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About Dean Friedman

One of '70s rock's one-hit wonders, Dean Friedman spent the spring and summer of 1977 as one of a small army of musicians invading the pop charts from New Jersey. He was there, in the wake of Bruce Springsteen, Phoebe Snow, and Patti Smith, with an infectious Top 30 hit called "Ariel" on Cashman & West's Lifesong label, and a considerable amount of newspaper press, spurred by his local-boy-makes-good story and the management of Allen Pepper and Stanley Snadowsky, who were also owners of New York's premiere rock club, the Bottom Line. It was over fairly quickly, but for a brief time Friedman was a pop/rock star.

Raised in New Jersey by parents who subsequently split up, Friedman lived a comfortable if nowhere near affluent suburban life, working at odd jobs (which included selling balloons at Palisades Amusement Park, and driving a cab) while working on his music. He played weddings and bar mitzvahs as part of Marsha & the Self-Portraits, and later studied at City College, where one of his teachers was guitarist David Bromberg who, in turn, helped hook Friedman up with Pepper and Snadowsky. A deal with Lifesong was concluded in 1976, and his self-titled debut album followed in February of 1977. "Ariel" originally began getting played on FM stations, including WNEW, before it got onto AM radio, and the song eventually made it up to number 26 on the national pop charts, in a 22-week run beginning on April 23. The song, about a romantic suburban tryst with lots of details that would be familiar in content and tone to anyone living in Northeast suburbia -- and with some musical elements that strongly recalled the Hollies' "Carrie-Anne" -- was even more popular than that chart peak position would indicate in the New York/New Jersey area.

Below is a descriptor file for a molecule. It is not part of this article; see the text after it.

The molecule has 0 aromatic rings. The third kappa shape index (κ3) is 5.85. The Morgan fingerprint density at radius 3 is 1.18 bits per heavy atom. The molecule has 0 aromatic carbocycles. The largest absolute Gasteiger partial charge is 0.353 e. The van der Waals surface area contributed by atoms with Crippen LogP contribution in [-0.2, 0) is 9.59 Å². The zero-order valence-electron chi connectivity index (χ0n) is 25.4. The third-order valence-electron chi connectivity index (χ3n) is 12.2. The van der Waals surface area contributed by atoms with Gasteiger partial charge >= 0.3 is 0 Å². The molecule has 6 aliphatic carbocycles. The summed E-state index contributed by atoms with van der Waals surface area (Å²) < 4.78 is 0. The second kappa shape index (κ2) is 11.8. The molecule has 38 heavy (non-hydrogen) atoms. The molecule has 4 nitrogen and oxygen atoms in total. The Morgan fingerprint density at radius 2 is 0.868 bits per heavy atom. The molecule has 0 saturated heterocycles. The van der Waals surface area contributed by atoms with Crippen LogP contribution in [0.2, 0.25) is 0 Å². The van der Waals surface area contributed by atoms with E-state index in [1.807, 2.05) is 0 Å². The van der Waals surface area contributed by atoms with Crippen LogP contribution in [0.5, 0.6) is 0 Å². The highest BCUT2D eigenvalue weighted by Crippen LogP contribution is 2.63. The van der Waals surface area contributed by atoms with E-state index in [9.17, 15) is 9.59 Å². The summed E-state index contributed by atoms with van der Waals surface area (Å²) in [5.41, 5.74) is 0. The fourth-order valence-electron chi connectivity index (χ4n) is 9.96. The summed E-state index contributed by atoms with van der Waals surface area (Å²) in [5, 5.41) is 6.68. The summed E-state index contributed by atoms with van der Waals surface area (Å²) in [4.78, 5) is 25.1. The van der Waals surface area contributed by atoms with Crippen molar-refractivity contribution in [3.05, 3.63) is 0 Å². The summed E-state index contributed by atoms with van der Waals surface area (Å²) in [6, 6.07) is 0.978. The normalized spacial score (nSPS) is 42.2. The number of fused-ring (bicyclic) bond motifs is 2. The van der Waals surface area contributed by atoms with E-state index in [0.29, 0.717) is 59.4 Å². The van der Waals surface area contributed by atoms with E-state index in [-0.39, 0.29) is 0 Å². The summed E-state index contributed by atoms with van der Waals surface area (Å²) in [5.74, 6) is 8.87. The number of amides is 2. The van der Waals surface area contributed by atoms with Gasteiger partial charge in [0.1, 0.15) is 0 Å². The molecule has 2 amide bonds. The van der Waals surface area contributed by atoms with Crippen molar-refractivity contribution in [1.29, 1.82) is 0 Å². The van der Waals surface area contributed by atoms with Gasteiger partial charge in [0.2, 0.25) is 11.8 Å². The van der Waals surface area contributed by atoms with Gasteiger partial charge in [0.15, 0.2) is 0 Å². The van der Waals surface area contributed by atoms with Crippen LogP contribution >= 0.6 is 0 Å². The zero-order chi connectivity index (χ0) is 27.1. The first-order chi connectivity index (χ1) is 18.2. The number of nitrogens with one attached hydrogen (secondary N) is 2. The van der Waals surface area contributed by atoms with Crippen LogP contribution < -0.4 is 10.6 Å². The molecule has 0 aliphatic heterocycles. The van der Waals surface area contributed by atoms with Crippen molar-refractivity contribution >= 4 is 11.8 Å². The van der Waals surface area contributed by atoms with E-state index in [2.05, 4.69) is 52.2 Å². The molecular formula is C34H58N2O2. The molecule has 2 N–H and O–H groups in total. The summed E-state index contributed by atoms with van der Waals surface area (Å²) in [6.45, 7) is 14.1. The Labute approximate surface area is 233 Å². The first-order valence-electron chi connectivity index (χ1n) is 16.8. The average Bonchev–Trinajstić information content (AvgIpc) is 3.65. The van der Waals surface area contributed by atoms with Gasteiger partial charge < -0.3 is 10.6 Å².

Friedman wrote story-songs in a mode similar to that of Harry Chapin, filled with vivid slice-of-life detail. Unfortunately, he was never able to reach the public again after "Ariel," and after a second Lifesong album, Well Well Said the Rocking Chair, released the same year -- whose personnel included Tony Levin on guitar -- he faded from view. A 1982 collection, Rumpled Romeo, featured more suburban vignettes but relatively few takers. In a different reality, Friedman would have been providing songs to movies like Fast Times at Ridgemont High, but most of that sort of function seems to go to established hits and major hitmakers. In the years since, Friedman has produced his own work from his own home studio, writing songs, and recording on his own. ~ Bruce Eder

Paramus, NJ